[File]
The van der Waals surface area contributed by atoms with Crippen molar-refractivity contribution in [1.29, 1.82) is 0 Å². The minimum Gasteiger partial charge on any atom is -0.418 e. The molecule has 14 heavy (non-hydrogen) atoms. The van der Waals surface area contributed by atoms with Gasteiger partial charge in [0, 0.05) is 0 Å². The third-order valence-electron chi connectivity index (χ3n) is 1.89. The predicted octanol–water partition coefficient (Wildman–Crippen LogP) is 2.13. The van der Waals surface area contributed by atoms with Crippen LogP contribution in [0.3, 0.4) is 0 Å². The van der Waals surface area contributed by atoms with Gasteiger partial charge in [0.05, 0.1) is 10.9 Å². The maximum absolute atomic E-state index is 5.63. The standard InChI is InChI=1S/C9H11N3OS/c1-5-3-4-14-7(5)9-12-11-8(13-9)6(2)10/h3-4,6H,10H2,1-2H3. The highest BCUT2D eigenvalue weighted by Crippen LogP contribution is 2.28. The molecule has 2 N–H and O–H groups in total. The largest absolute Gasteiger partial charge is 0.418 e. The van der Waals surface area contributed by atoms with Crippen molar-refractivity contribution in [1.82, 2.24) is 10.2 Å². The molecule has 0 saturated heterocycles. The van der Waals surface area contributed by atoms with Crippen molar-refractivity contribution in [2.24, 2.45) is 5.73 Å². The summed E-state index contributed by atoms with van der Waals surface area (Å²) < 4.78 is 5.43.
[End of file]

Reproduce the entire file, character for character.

The van der Waals surface area contributed by atoms with Crippen molar-refractivity contribution in [1.29, 1.82) is 0 Å². The minimum Gasteiger partial charge on any atom is -0.418 e. The molecule has 14 heavy (non-hydrogen) atoms. The van der Waals surface area contributed by atoms with Gasteiger partial charge in [0, 0.05) is 0 Å². The third-order valence-electron chi connectivity index (χ3n) is 1.89. The predicted octanol–water partition coefficient (Wildman–Crippen LogP) is 2.13. The van der Waals surface area contributed by atoms with Crippen LogP contribution in [0.3, 0.4) is 0 Å². The van der Waals surface area contributed by atoms with Gasteiger partial charge in [0.05, 0.1) is 10.9 Å². The maximum absolute atomic E-state index is 5.63. The standard InChI is InChI=1S/C9H11N3OS/c1-5-3-4-14-7(5)9-12-11-8(13-9)6(2)10/h3-4,6H,10H2,1-2H3. The highest BCUT2D eigenvalue weighted by Crippen LogP contribution is 2.28. The molecule has 2 N–H and O–H groups in total. The largest absolute Gasteiger partial charge is 0.418 e. The van der Waals surface area contributed by atoms with Crippen molar-refractivity contribution in [1.82, 2.24) is 10.2 Å². The molecule has 0 saturated heterocycles. The van der Waals surface area contributed by atoms with Crippen molar-refractivity contribution in [2.24, 2.45) is 5.73 Å². The summed E-state index contributed by atoms with van der Waals surface area (Å²) < 4.78 is 5.43.